Step 5: Follow through with your debt payoff plan

This is especially important if you have a temporary low- or a zero-interest period because you want to avoid paying more money in interest. Try to avoid making new purchases on the balance transfer card. Your priority is to get your debt under control. Consider using autopay to help you make payments on time and in full.

How to do a balance transfer

To transfer your balance, start by determining which balances are best to transfer if you aren’t doing all of your balances. If you’re only doing some balances, it’s a good idea to start by transferring the balances from cards with the highest interest rates.

After this, you can calculate the transfer fees. If there’s not a cap on the amount that you can transfer, it’s beneficial to transfer some of the larger balances because it can save you on interest, even though the fee may be higher. When you’re ready to transfer the balance, just make sure the balance isn’t higher than the maximum credit limit on the new card.

Pros and cons of a credit card balance transfer

There are several potential advantages to using balance transfers to pay off credit card debt. When done effectively, they can help you by:

  • Granting you a short-term interest-free window: Cards with attractive introductory offers could give you a year or more to pay off your debt interest-free.
  • Lowering your interest rate: By transferring your balance to a card with a lower interest rate, you can potentially lower your monthly payments and total debt.
  • Improving credit utilization: Having multiple credit cards open increases your available credit while leaving your usage the same, which improves your overall utilization. This can be good for your credit.
  • Improving your payment history: If you make payments on your new card on time and in full, you’ll build up a positive payment history, which is likely to improve your credit over time.

While there are clear benefits to balance transfers, you should be aware that there are some potential drawbacks as well:

  • Lowering credit utilization: If you elect to close your old credit card and it has a higher credit limit than your new one, you will lower your available credit while keeping your usage the same. This could hurt your credit.
  • Hard inquiries: Hard inquiries are required for any credit card application and result in a slight drop in your credit score. Though multiple applications of the same type in a short period sometimes count as only one inquiry, it can be good to try to limit your credit card applications. Some experts recommend spacing out applications by at least six months.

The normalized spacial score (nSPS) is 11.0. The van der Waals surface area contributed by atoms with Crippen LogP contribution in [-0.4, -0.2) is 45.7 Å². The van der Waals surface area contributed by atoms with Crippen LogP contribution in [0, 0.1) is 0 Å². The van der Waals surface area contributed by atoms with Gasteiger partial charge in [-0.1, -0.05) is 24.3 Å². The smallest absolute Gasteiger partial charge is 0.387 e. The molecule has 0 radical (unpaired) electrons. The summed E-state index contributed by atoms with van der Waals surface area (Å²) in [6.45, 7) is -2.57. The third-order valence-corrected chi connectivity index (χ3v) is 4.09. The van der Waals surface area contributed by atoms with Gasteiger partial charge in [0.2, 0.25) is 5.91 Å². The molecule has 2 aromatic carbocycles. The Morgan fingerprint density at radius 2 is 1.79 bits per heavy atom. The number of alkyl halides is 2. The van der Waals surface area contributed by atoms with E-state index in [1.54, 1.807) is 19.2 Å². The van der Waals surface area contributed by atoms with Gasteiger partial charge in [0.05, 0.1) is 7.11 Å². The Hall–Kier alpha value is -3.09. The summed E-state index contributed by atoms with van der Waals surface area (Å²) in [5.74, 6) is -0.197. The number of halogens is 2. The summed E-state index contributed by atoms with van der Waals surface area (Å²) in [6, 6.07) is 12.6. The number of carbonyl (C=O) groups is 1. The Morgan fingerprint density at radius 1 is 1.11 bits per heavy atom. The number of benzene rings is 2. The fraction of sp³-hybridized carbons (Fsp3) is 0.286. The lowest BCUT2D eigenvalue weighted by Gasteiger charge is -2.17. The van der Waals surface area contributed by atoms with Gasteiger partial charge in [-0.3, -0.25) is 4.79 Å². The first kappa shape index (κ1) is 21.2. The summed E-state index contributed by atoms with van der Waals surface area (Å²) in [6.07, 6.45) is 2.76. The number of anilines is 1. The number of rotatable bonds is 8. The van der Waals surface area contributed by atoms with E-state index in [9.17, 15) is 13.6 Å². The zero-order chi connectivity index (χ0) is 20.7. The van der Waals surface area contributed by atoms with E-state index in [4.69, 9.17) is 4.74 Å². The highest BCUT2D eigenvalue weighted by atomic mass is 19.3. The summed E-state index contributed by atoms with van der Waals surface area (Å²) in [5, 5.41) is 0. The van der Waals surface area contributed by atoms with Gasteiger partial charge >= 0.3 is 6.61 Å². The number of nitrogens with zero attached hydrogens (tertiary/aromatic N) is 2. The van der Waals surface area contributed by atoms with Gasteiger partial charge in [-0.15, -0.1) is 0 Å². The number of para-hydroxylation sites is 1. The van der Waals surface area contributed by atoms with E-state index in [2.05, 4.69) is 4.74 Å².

• Missed payments: If you miss a payment on your new card, you could end up damaging your credit.
  • Debt cycle: If you aren’t able to pay off your debt during a zero-interest period, you could fall into a balance transfer debt cycle of opening new credit cards, requiring more inquiries and transfer fees.

Balance transfer FAQ

Balance transfer credit cards may seem complicated, but they can be a great tool to help improve your financial well-being. Below, we answer some common questions about balance transfer cards.

How long do balance transfers take?

This period can vary from a few days to a few weeks. This will depend on the financial institution.

Do balance transfers hurt your credit?

If you transfer the balance to a credit card you already have, the transfer itself should not hurt your credit. If you have to apply for a new balance transfer card, it will trigger a hard inquiry, which temporarily negatively affects your credit.

Who qualifies for a balance transfer credit card?

Each credit card company will have different criteria for who qualifies, but many will use your credit score as a primary determining factor. A higher score will increase your chances of being approved.

Balance transfer credit considerations

It’s good to check your credit reports and credit scores regularly, and this is especially true when you change something about your finances, like when you complete a balance transfer. If the consequences of your balance transfer hurt your credit, there are steps you can take to work on improving your credit.

If you find yourself struggling to understand your credit—or how to repair it—consider professional help. The credit repair team at Lexington Law Firm can help you review your credit report to make sure it’s a fair, accurate and substantiated representation of your credit profile.